Schoonover Waterfowl Protection Area

Written by David Green.

By DAVID GREEN

It’s an age-old story on the prairie.

The grass grows tall, a fire sweeps through the area, the grass grows back and a healthy prairie is naturally maintained.

Prairie grass in Seneca Township’s Schoonover Waterfowl Production Area (WPA) is scheduled to be burned soon in an effort to further develop a prairie restoration project.

The 95-acre Schoonover WPA, located on the south and west side of Medina Road before it joins Canandaigua Road, contains about 34 acres of grassland.

Steve Duschane of the U.S. Fish and Wildlife Service helped plant prairie grass at the site in the late 1990s. The prairie contains big bluestem, little bluestem and Indian grass, among other plants, and wildflower seed will be planted after the burn.

Duschane said he’s set up to prairie in three test plots to compare management methods. He describes the sec

tion that had no management at all for the past three years as a mess. He uses the results of his tests to help property owners with their own wetland and prairie projects.

Duschane figures he’s worked on more than 500 wetland restoration projects in Lenawee and Hillsdale counties.

Duschane’s agency has until May 31 to conduct the burn at Schoonover WPA, but he expects the job to be accomplished long before then. His crew at the Ottawa National Wildlife Refuge east of Toledo completed the annual refresher course this week and they’re ready for burns whenever weather permits.

About 20 acres of grassland on the north side of the preserve will be burned. The plan calls for overseeding in the area that had no management.

The property encompassing the Schoonover WPA was transferred to the U.S. Fish and Wildlife Service in 1991. In addition to the grassland, the site contains about 53 acres of wetlands and eight acres of upland forest.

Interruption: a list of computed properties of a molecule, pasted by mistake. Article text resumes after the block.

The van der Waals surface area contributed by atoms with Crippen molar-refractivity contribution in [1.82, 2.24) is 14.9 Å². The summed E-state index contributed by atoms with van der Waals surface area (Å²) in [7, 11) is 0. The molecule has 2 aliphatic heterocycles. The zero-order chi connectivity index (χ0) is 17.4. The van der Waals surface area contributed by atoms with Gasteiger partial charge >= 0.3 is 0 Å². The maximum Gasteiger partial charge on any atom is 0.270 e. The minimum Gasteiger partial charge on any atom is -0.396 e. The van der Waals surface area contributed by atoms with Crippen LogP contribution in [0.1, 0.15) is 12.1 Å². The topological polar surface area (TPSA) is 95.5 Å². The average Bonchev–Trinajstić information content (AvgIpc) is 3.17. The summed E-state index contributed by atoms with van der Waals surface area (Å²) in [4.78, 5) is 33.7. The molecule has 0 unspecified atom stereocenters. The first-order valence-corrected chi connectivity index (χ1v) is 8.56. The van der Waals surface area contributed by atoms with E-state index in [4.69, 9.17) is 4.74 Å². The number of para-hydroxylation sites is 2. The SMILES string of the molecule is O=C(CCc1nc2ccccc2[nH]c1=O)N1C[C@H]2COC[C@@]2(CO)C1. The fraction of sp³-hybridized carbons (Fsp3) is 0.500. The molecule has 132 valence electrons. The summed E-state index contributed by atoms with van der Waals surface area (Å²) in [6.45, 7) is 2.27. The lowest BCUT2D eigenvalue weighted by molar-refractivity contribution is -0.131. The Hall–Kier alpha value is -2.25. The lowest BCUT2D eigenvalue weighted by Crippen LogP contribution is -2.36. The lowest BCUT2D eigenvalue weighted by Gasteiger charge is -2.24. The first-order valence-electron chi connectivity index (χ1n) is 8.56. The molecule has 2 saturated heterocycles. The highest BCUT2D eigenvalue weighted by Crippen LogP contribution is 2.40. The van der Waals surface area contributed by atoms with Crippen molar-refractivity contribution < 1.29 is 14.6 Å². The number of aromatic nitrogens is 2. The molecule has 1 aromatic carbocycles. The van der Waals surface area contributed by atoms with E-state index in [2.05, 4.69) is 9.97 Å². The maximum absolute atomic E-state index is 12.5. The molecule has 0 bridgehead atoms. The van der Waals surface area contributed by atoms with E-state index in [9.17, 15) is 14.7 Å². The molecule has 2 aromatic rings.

Duschane isn’t aware of any recent survey of species, but a variety of waterfowl, wading birds and shore birds have been observed at the preserve. He spotted an osprey overhead during a recent visit.

As the name implies, the waterfowl production area was established as a means to produce ducks.

“It’s really a phenomenal spot,” Duschane said. “It’s a wonderful place for ducks.”

Not to mention the songbirds, pheasants, amphibians, reptiles, mammals and insects that also call the preserve home.

The preserve has a parking area on the north side off Medina Road and also on the east where Medina curves down to meet Canandaigua Road. The site is open to the public for a variety of activities, such as photography, environmental education, hiking and wildlife observation. Hunting is also allowed in season, but only if non-toxic shot is used.

There are no restricted seasons, however, human presence could be disruptive to nesting birds.

   - March 24, 2004
  • Front.geese
    ON THE MOVE—Six goslings head out on manuevers with their parents in an area lake. Baby waterfowl are showing up in lakes and ponds throughout the area.
  • Front.little Ball
    Fayette's Demetrious Whiteside (left)Skylar Lester attempt to keep the ball from going out of bounds during Morenci's recent basketball tournament for fourth and fifth grade teams. Morenci's Andrew Schmidt stands by.
  • Front.tug
    MORENCI pep rallies generally end with a tug of war. The senior class entry, shown above, did not advance to the finals. Griffin Grieder, Alaina Webster, Kyle Long and Jazmin Smith are shown at the front of the rope, giving it their best effort.
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  • Athletic Fields
    SPORTS COMPLEX—Fayette’s outdoor athletic facilities will include three ball fields for summer recreation leagues at the southwest corner of the school. The baseball and softball fields, along with the running track, will be constructed on the east side of the school. Outdoor athletic fields were not part of the new school project from 2007, but voters approved a $1.4 million levy for a school addition and the sports fields last August. Both projects are scheduled to be complete by July 20.
  • Front.teacher Leading
    PRESCHOOL MUSIC—Fayette band director Jeffrey Dunford spends the last half hour of the day leading the full-day preschool class in musical activities. Additional photos are on page 7 of this week’s Observer.
  • Front.F.band
    TROMBONISTS Jake Myers (left) and Max Baker perform Friday at the annual Senior Citizens Luncheon at Fayette High School. The National Honor Society and the FFA chapter teamed up to serve a meal to area seniors and to provide musical entertainment. Both the school band and choir performed. Additional photos are on page 7 of this week’s Observer.
  • Front.poles
    MOVING EAST—Utility workers continue their slow progress east along U.S. 20 south of Morenci. New electrical poles are put in place before wiring is moved into place.

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